DENTAL HYGIENE – MORE IMPORTANT THAN YOU THINK!

smiling maremma

Dental disease is astonishingly common amongst pets.  It affects more than three-quarters of our pet population, and is a disease that can rapidly advance to cause big and often unexpected problems.

It can be happening below the gumline without obvious signs, degrading your pet’s jaw, causing pain, nerve exposure, sore gums, and tooth loss.  Dental disease can even damage major organs including the heart, liver and kidneys by seeding bacteria and immune complexes in the blood.

How does dental disease start? From plaque and tartar – a normal process that happens daily in every animal and human.  Plaque is formed by the bacteria that reside in the mouth, which gang up to form the sticky biofilm that is plaque.  Plaque can be easily scraped off with a toothbrush, or kept in check with products that dissolve it if used regularly enough.

The problem is that within 48 hours it combines with minerals found in food and saliva and hardens into calculus (also known as tartar).  This hardened, mineralised calculus is very difficult to remove and can only be removed effectively with professional dental scaling equipment.

We brush our teeth twice a day, floss and use other dental hygiene measures as well, AND visit our dentist twice a year for a professional clean (if we are doing what we should be doing!), Our pets need the same level of care if we are to keep their mouths clean, healthy and pain-free.  Remember that pets age at an accelerated rate, so 1 year is effectively 7 years of ageing. Imagine if you only went to the dentist every 7 years, what they would find!!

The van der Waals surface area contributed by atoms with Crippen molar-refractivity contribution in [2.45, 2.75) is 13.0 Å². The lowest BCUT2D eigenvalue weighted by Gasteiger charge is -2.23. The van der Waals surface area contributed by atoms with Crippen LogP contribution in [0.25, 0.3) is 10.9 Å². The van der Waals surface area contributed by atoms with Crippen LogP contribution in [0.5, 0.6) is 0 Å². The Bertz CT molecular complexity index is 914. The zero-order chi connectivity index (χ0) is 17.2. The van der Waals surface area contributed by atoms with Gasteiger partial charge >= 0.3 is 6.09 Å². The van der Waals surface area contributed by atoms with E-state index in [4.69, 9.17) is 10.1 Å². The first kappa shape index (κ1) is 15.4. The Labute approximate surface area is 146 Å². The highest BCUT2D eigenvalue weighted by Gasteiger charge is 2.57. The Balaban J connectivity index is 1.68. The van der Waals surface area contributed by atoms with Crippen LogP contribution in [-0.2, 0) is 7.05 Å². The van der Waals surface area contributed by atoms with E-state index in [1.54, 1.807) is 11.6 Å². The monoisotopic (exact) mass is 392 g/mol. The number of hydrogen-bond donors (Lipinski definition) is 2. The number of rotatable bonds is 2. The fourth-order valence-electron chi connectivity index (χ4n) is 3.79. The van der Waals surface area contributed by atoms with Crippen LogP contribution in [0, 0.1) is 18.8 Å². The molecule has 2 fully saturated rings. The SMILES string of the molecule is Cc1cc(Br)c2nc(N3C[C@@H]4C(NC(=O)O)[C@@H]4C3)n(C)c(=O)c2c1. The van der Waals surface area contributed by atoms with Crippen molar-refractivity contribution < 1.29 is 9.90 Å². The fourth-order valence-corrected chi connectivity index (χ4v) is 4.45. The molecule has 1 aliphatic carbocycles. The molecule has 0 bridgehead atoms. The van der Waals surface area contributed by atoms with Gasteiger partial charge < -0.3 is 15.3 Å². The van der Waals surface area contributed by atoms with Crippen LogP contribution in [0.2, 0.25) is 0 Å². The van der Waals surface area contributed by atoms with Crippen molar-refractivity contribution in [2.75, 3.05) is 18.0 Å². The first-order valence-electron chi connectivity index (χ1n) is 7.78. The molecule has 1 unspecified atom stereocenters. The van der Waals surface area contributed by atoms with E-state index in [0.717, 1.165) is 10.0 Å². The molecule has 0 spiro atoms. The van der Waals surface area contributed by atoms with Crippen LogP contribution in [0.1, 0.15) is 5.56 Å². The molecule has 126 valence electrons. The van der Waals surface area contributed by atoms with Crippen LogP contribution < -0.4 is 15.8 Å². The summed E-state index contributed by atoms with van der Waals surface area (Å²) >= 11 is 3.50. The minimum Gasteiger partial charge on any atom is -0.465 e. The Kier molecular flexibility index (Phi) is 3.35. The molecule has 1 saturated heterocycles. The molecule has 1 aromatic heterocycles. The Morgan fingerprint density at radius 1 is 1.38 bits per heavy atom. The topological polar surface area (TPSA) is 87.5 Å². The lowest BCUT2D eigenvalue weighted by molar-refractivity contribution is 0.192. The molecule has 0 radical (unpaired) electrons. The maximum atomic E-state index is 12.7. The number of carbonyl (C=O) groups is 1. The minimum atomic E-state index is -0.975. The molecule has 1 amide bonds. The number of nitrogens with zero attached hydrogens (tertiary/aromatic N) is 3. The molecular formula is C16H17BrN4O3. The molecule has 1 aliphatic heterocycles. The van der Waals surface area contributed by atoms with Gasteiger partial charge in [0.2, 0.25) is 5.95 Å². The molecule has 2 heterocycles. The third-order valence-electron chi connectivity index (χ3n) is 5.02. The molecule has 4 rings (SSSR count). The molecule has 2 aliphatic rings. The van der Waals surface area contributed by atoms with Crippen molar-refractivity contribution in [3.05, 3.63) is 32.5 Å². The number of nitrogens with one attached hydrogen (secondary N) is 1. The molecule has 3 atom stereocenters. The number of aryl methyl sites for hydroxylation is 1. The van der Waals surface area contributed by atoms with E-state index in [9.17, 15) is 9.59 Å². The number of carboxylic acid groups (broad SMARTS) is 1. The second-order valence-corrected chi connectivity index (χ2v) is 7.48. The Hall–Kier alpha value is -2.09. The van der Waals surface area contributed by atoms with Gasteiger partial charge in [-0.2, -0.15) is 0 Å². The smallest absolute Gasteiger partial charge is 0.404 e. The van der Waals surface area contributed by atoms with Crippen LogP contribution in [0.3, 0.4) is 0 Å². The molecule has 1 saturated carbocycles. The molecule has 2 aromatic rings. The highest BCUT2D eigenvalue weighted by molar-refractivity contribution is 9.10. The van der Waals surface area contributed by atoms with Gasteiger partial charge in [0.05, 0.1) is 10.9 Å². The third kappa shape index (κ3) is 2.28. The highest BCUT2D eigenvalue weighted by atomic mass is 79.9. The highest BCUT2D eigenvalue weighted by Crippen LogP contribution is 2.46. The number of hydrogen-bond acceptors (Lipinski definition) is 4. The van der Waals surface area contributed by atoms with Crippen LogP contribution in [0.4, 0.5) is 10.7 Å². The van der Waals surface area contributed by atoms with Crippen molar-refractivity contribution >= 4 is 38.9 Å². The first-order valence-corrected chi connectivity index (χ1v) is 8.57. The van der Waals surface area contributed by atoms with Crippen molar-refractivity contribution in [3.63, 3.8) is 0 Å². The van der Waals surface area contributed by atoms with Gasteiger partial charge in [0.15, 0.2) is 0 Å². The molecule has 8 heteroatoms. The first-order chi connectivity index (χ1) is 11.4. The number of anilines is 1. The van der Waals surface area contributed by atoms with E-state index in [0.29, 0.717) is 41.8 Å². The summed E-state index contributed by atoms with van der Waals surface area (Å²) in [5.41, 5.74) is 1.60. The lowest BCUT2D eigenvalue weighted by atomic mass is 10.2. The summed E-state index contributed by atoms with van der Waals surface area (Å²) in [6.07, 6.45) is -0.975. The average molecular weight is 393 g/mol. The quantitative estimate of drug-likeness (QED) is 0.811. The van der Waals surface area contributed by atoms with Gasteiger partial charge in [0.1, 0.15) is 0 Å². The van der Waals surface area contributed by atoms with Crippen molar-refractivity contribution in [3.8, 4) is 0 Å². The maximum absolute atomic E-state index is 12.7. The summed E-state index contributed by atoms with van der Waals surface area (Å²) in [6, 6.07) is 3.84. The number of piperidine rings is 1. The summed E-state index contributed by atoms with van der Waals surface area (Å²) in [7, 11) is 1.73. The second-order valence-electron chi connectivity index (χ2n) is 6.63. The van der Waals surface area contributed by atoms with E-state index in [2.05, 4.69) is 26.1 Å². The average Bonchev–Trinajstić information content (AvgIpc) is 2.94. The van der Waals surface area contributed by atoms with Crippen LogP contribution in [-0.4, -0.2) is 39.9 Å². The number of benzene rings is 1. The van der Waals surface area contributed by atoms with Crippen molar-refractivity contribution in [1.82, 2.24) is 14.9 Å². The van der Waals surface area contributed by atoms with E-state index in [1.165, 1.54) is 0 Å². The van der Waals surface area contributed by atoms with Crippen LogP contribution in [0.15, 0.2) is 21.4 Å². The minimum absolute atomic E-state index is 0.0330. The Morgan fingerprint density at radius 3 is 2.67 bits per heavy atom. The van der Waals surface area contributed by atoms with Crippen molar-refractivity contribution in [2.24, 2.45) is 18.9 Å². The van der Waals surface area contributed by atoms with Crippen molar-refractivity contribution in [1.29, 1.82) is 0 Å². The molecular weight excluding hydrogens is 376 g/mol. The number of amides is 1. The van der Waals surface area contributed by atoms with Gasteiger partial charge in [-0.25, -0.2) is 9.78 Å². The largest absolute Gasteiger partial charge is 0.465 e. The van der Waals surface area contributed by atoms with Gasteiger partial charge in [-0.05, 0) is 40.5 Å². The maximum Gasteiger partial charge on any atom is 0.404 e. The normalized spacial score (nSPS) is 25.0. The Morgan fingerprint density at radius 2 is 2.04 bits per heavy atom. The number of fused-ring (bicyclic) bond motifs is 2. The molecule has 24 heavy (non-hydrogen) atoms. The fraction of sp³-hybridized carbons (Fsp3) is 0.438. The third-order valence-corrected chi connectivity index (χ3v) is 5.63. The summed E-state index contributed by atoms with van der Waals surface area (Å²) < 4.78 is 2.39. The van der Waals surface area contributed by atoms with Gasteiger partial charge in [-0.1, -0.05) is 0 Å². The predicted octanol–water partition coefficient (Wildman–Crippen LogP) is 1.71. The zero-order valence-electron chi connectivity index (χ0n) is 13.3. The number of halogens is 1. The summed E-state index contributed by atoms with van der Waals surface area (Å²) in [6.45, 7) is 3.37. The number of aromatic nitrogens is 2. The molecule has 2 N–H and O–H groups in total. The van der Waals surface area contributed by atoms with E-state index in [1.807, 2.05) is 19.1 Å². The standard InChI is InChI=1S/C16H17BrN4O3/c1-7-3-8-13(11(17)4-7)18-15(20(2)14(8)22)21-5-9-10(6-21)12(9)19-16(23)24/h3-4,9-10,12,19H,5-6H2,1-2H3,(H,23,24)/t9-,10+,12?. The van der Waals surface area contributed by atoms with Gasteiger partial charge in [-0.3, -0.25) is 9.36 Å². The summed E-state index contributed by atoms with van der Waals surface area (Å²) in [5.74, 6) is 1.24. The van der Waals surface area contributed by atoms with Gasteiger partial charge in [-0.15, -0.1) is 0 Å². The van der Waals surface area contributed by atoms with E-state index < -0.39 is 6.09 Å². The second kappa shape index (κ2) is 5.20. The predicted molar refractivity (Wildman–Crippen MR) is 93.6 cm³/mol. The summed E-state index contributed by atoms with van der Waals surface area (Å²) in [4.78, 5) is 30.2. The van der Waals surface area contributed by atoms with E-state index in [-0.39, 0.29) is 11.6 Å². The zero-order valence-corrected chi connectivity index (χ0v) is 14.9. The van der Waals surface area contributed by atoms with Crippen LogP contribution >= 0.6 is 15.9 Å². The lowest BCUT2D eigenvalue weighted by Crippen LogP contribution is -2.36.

Without effective hygiene measures, your pet will be at risk for painful dental disease, and potentially tooth loss and other major diseases.  Management is an ongoing battle, and you need a number of officers in your army to win the war – surveilling all fronts.

Dental disease prevention begins at home by providing a clean diet, using effective plaque-control measures, and training your pet to accept cleaning their teeth along with regular dental checks at their vet (at least twice yearly)Regular dental cleanings are a necessary component of oral health care too, and in some pets are needed twice yearly.

Honey and bone

Watch this online video with Dr Renee cleaning Sapote the Devon Rex’s teeth to learn more about this silent assassin.

This is a great video teaching how to train your dog to accept teeth brushing.  The trainer works with targetting first, teaching the dog to accept having the face held and building positive associations between the brush and the dog.

 

To read more about the effects dental disease can have on your pets, see Ella and Poppy Rose‘s stories.